Retailer’s Request for Zip Code Violated Law, But Generated No Harm

A decision in Tyler v. Michaels Stores earlier this month from the United States District Court for the District of Massachusetts, the use of a consumer’s Zip Code to find her address and send her mailings was held to be a statutory violation, but did not give rise to a claim for damages.

Melissa Tyler brought suit against Michaels Stores for violation of Massachusetts General Laws, chapter 93, section 105(a) on behalf of herself and a putative class, claiming that Michaels illegally requested customers’ ZIP codes when processing their credit card transactions in violation
of the section 105(a).  She alleged that the violation of section 105(a) amounted to a per se violation of the Massachusetts Consumer Protection law, chapter 93A, section 9, caused unjust enrichment, and entitled Tyler to declaratory relief pursuant.

Judge Young found that "a ZIP code can indeed be personal identification information under
Section 105(a)" but that no harm resulted (that Ms. Tyler’s receipt of advertisements for the store was not sufficient to constitute harm):

In the area of identity fraud, a judge in this district has similarly held that where there were no instances of actual data loss or misappropriation, the failure to comply with minimum
statutory security standards did not cause cognizable injury because the added risk of identity fraud did not actually cause harm to the plaintiff. Katz v. Pershing, LLC, Civil Action No.
10–12227-RGS, 2011 WL 3678720, at *4 (D. Mass. Aug. 23, 2011) (Stearns, J)….[R]eceiving unwanted commercial advertising through the mail is simply not an injury cognizable under chapter 93A, since Section 105(a) was enacted to prevent fraud.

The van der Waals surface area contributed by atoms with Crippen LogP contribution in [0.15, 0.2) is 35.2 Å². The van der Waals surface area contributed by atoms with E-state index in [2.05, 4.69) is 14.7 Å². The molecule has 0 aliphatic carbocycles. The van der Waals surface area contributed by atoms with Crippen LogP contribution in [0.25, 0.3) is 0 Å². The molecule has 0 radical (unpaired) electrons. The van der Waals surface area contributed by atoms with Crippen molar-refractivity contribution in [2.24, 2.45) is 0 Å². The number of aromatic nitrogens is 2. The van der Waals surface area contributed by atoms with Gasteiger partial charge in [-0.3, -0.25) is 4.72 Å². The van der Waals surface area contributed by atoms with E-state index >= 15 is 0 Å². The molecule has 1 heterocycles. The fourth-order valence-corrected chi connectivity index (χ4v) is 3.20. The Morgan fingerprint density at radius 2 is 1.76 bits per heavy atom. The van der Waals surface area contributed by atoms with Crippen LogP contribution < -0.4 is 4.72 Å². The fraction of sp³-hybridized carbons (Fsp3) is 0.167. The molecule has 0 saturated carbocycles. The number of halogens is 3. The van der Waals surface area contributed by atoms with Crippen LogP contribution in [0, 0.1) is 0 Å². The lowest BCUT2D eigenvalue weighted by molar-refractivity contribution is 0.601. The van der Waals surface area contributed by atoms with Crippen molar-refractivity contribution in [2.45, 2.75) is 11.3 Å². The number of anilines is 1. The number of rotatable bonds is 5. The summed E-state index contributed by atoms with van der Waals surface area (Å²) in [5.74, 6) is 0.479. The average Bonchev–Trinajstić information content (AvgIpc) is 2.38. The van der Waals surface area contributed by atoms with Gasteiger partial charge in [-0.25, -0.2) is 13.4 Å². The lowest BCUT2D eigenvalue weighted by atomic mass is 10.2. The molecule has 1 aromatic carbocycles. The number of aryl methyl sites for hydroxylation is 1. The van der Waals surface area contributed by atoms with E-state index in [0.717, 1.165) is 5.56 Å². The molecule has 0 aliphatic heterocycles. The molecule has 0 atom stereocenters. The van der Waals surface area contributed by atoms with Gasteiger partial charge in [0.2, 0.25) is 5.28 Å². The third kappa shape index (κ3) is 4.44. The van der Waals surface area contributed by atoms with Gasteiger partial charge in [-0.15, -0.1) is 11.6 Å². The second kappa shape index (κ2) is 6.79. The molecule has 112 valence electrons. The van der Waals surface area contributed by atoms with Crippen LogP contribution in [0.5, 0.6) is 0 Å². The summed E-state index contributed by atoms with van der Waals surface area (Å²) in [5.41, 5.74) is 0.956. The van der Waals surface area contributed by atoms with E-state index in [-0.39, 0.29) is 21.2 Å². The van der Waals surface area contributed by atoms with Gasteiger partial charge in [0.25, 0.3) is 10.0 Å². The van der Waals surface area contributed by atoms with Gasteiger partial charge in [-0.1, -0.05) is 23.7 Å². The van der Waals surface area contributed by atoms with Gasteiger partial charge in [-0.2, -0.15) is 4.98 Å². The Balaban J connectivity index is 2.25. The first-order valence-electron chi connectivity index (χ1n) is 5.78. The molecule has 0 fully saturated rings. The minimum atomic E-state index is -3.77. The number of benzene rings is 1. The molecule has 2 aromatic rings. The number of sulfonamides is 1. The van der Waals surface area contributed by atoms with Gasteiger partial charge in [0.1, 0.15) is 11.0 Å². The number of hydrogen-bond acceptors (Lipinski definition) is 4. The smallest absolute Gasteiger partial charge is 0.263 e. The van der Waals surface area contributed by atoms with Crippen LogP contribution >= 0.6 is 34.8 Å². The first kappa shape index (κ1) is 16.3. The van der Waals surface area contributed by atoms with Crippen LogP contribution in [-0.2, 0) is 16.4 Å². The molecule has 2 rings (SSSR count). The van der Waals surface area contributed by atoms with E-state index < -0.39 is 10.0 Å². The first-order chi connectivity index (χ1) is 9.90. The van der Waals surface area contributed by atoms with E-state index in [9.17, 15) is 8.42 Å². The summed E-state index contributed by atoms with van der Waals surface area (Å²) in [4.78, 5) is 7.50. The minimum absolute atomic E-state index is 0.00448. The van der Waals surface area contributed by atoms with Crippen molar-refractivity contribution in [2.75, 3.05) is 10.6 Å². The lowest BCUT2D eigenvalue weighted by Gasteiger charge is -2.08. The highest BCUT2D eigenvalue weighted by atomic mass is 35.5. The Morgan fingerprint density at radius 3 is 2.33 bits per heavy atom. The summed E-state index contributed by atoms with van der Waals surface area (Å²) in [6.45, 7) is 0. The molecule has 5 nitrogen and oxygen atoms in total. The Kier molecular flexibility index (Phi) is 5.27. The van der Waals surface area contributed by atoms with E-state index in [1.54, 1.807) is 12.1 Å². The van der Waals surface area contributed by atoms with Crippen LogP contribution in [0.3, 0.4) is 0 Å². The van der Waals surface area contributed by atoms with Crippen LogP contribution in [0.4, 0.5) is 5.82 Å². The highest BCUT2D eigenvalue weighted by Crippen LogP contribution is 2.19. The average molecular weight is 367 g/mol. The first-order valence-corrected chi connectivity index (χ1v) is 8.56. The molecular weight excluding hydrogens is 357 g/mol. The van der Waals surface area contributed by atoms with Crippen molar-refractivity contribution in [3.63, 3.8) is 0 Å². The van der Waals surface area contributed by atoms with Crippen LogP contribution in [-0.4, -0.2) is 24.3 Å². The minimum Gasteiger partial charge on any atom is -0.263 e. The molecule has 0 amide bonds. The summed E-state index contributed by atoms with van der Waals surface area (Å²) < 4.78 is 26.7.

Section 105(a) provides in relevant part:

No person, firm, partnership, corporation or other business entity that accepts a credit card for a business transaction shall write, cause to be written or require that a credit card holder write personal identification information, not required by the credit card issuer, on the credit card transaction form. Personal identification information shall include, but shall not be limited to,
a credit card holder’s address or telephone number. The provisions of this section shall apply to all credit card transactions; provided, however, that the provisions of this section shall not be construed to prevent a person, firm, partnership, corporation or other business entity
from requesting information that is necessary for shipping, delivery or installation of purchased
merchandise or services or for a warranty when such information is provided voluntarily by a credit card holder.

Mass. Gen. Laws ch. 93, § 105(a).

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